BGR has provided extensive coverage of an ongoing saga that has seen numerous digital properties belonging to Sony fall under attack. To date, personal information belonging to well over 100 million Sony customers has been compromised, and nearly 13 million credit card numbers have been stolen. For IT professionals or other tech enthusiasts with weak stomachs, we can understand if reading one story after another about Sony’s security woes might make you a bit queasy. As such, a new site launched recently that has you covered. Hassonybeenhackedthisweek.com answers a single question for those who simply want to cut to the chase: Has Sony been hacked this week? The answer right now, by the way, is “yes.” More →

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Sony’s PlayStation Network password reset page compromised

By on May 18, 2011 at 12:06 PM.

Sony’s PlayStation Network password reset page compromised

According to reports from numerous gaming sites, the password reset page for Sony’s PlayStation Network has been exploited. Sony built the page in an effort to allow users, whose accounts were already compromised during a major security breach last month, to reset their security credentials. However, hackers who stole the information from Sony can reset users’ passwords by knowing and account holder’s email address and birthday — information they’ve already stolen. Forum members on Nyleveia have suggested that PSN users create a new email address specifically for use with PSN. Sony has taken the website offline, and said: “Unfortunately this also means that those who are still trying to change their password via PlayStation.com or Qriocity.com will still be unable to do so for the time being.” Sounds like Sony really needs to get those new security measures in place, stat. More →

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Firefox 4 leaked a day early, download it now

By on March 21, 2011 at 10:43 PM.

Firefox 4 leaked a day early, download it now

Firefox 4 has been leaked for Mac and PC a day before the company said it would be officially available. Mozilla promises the user interface in Firefox 4 is sleeker and easier to use, and it enables users to keep open tabs, bookmarks, history, and passwords in sync with other devices running a Firefox browser. Firefox 4 also has a new feature that allow you to drag and drop open tabs into groups that can be arranged and named. The leaked downloads aren’t available direct from Mozilla, so we suppose there’s still a chance the team could pull the launch date tomorrow and issue an RC2 release, but we doubt it. We won’t keep you waiting, though, so hit the jump for a link to download Firefox 4 for PC or Mac. More →

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iPhone 5 to support portable computing using NFC

By on November 1, 2010 at 3:50 PM.

iPhone 5 to support portable computing using NFC

A new report from Cult of Mac suggests that Apple may have some nifty new features in store for the upcoming iPhone 5. Rumors that the iPhone 5 will utilize NFC are nothing new at this point, but this morning’s claims cover a very unique feature for the underutilized technology. The report suggests that the iPhone 5 will include a new portable computing function, allowing users to store data and settings from Mac computers on their iPhones. When a handset is waved near any other compatible NFC-equipped Mac computer, the user’s “applications, settings and data” will become available on the computer. “It will be as though they are sitting at their own machine at home or work,” the report states. In short, the feature would provide a new type of remote computing that could eliminate the need for virtual network computing (VNC) or similar technologies. This new feature is anything but confirmed for the time being, but it certainly would be a welcome addition for Mac users. What’s more, it might help give customers with aging Mac computers an extra push to upgrade to newer NFC-enabled machines. More →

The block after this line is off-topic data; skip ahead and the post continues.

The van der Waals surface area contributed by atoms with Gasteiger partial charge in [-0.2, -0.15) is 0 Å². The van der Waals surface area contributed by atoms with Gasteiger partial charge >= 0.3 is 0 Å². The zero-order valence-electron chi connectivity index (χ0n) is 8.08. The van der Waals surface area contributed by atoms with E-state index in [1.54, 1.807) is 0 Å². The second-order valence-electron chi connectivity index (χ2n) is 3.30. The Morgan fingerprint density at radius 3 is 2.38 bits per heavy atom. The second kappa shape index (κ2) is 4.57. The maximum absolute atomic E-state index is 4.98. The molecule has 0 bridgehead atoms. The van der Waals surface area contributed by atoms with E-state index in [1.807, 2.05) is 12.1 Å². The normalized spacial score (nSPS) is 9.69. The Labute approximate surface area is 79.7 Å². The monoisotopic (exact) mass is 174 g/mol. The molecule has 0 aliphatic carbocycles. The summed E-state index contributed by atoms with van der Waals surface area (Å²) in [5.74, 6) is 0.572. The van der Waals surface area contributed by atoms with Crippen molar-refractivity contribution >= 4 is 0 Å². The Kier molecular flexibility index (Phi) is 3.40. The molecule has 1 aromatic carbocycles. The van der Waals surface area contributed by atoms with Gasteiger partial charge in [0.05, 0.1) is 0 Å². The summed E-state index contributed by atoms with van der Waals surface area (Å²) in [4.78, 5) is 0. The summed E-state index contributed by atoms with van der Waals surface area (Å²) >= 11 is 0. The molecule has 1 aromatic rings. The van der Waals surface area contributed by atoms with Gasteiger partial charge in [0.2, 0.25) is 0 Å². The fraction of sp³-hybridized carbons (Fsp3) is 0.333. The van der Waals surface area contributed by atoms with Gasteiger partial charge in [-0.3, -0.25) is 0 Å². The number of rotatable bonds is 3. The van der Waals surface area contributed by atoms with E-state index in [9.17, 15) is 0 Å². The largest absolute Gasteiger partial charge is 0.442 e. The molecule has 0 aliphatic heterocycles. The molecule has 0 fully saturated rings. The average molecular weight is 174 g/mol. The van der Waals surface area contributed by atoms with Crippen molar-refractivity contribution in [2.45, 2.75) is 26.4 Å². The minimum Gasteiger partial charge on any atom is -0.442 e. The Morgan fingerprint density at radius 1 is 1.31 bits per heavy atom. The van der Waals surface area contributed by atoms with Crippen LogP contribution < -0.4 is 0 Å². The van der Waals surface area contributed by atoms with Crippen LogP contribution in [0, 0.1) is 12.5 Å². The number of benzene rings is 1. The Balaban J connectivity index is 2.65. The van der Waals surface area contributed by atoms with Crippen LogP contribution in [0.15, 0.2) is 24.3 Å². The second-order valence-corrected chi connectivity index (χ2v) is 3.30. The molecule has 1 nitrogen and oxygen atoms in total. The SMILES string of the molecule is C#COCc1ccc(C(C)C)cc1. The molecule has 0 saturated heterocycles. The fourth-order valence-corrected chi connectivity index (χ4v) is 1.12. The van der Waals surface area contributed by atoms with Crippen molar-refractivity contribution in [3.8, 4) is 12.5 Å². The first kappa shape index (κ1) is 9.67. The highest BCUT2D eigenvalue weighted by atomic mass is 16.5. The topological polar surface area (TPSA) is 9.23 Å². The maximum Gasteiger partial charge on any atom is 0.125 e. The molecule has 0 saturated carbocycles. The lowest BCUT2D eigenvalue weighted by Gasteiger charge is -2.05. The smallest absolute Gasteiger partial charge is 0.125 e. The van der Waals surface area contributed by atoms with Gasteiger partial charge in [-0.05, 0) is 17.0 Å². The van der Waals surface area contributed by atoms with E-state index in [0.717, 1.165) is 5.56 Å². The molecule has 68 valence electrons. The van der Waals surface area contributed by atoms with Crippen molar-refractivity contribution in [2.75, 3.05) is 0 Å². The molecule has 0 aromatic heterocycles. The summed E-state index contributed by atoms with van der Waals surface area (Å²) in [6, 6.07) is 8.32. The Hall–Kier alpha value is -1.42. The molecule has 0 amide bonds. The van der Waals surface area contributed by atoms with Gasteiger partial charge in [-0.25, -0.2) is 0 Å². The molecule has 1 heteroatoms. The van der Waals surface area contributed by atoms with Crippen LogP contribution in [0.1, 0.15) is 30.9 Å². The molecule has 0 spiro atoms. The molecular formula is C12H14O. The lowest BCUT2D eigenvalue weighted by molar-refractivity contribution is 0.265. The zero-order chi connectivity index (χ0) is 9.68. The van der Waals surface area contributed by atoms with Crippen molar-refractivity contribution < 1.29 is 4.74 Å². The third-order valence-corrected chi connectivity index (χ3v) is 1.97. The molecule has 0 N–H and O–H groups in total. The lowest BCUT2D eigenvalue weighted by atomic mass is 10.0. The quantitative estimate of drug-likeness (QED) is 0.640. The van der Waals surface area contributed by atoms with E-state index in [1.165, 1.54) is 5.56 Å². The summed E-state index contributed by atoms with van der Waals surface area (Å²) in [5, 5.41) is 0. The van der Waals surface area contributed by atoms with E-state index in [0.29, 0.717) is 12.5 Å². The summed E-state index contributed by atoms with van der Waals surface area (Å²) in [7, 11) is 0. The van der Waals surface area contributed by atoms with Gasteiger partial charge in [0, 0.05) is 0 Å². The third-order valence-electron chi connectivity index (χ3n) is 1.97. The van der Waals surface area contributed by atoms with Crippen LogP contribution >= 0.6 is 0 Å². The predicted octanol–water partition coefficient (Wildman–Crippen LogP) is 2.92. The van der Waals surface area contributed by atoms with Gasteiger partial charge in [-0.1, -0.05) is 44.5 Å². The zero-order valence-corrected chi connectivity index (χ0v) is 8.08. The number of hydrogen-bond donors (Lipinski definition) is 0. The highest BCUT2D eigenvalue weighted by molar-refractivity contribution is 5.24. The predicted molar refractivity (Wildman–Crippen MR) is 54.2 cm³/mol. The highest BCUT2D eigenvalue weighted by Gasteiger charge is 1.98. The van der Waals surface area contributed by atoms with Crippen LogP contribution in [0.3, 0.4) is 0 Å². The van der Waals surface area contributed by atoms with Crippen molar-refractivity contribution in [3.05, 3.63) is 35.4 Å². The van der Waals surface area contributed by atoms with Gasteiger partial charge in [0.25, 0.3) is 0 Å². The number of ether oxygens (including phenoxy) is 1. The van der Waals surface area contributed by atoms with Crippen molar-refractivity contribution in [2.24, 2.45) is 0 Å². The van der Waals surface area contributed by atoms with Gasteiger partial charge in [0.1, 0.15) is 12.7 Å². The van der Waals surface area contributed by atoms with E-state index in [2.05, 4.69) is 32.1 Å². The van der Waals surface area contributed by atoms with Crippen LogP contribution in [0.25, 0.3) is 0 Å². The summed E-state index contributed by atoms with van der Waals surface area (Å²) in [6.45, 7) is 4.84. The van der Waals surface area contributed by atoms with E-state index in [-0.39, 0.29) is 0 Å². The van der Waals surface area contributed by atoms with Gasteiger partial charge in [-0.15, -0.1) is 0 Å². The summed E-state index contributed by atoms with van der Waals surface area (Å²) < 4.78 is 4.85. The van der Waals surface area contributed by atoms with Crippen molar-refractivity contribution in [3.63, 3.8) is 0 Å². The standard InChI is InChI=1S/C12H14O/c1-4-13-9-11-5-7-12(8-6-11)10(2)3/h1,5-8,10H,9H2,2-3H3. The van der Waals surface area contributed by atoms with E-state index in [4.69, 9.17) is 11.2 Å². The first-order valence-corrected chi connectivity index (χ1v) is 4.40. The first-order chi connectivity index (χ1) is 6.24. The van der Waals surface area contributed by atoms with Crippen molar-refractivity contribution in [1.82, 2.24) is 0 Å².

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Want Someone’s Apple ID Password? Just Ask Apple for it

By on July 8, 2008 at 9:28 AM.

Want Someone’s Apple ID Password? Just Ask Apple for it

Wow. Just wow. Marko Karppinen, head of a Finnish software development firm specializing in Mac software, just found himself on the wrong end of a security breach. According to his blog post from this morning Karppinen was the victim of a complex, crafty and well-executed scheme clearly carried out by a team of unscrupulous professional hackers. The end result; Karppinen’s Apple ID account was compromised and access to personal data was established for an unknown period of time. So how did this guerrilla team pull it off? They sent the following, umm, complex malicious code to Apple via email:

am forget my password of mac,did you give me password on new email marko.[redacted]@yahoo.com

No, seriously. That’s how easy it was for some grammar-stallion to have Apple change the email account associated with Karppinen’s account and issue a reset password to the new address. Luckily the culprit wasn’t quite smart enough (surprising, we know) to change Karppinen’s security question so he was able to regain control of his account rather quickly. Well, at least no one can say Apple customer service doesn’t act fast. They responded almost immediately to the thief’s email and accommodated him without hesitation. Kudos, Apple Support!